The excellent organisational skills and teamwork of the race coordinators ensured that Covid protocols were kept, and the paddlers set off in groups from 8am for the long course around the island, followed by rowers, single, double and triple surfskis at half-hour intervals. The short and medium course paddlers were the last group to set off into the grey seas as the swell started to make itself known.

Here is the lowdown from some of the participants – it’s an interesting mix of experiences and consequences of good and bad decisions, with a little help from friends thrown in along the way! 

Evette Terblanche, 15km course - Choose your board wisely!

It was one of the most challenging paddles ever! On a good day the strip between Granger Bay and Clifton 4th can be like a mirror. And that was the prediction. When we turned the corner at Granger Bay, we could see it was not to be. The swell was huge and bouncing off the rocks. I made a huge mistake and paddled on a flat-water board 23” wide. Needless to say, my balancing skills were tested to the max. and I was swimming at times –  especially turning the buoy at Clifton. We had a little headwind there that worked in my favour, but the turn meant the bounce was now on my weaker side. At least the water temperature was pleasant! My first race as a Diva !!! Can’t wait for the next one. Hopefully Neptune will deliver something special again. And into the ocean I shall go again, train harder and be more observant of conditions. Special thanks to race organisers who ran a tight ship under these strange Covid conditions.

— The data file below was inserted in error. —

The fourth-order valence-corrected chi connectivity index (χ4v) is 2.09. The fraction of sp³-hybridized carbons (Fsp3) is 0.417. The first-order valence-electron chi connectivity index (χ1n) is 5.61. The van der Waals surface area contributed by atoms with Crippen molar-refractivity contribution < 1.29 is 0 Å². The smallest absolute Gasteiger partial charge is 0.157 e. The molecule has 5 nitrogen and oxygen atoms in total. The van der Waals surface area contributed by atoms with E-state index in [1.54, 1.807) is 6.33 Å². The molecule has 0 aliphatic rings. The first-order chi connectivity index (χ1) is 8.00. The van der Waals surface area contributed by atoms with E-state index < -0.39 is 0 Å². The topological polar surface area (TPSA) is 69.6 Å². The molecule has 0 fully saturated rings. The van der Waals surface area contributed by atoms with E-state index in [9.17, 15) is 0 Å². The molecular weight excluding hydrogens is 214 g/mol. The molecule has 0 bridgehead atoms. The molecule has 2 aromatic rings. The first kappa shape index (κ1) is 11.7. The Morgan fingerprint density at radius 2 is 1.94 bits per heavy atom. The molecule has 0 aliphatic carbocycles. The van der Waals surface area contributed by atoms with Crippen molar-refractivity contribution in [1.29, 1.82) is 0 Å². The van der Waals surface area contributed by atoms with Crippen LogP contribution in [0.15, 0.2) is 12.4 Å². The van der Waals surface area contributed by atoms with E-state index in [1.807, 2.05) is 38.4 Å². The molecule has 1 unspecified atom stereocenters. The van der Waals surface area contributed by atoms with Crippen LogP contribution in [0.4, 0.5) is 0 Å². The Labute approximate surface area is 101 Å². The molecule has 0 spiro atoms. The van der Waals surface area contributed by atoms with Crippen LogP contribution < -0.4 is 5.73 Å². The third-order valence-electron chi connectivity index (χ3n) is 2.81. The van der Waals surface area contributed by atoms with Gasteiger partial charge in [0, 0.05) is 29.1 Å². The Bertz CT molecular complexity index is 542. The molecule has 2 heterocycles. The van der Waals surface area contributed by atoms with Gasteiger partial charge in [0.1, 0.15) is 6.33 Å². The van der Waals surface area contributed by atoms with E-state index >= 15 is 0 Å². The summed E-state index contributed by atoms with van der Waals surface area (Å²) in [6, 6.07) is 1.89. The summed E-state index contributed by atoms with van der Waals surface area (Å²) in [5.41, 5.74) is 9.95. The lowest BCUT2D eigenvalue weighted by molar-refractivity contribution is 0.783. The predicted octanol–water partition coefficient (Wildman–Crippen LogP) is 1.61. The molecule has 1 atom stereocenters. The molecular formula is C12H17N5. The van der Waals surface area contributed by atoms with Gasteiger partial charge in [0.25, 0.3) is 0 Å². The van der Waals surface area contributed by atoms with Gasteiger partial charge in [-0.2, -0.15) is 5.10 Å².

Picture below: Evette Terblance and Elmari Renecle, both 15km SUP participants. 

Sinda Takathani, 15km course - The gift of an entry from an injured athlete to a recovering one.

Oh my gosh! The race was intense with the side swell bouncing when we were approaching Clifton beach. Worst thing was that I had a flat-water board but the race was more like a downwind.  I had a wonderful time and I’m glad I did the race after recovering from an accident where I was hit by 2 cars.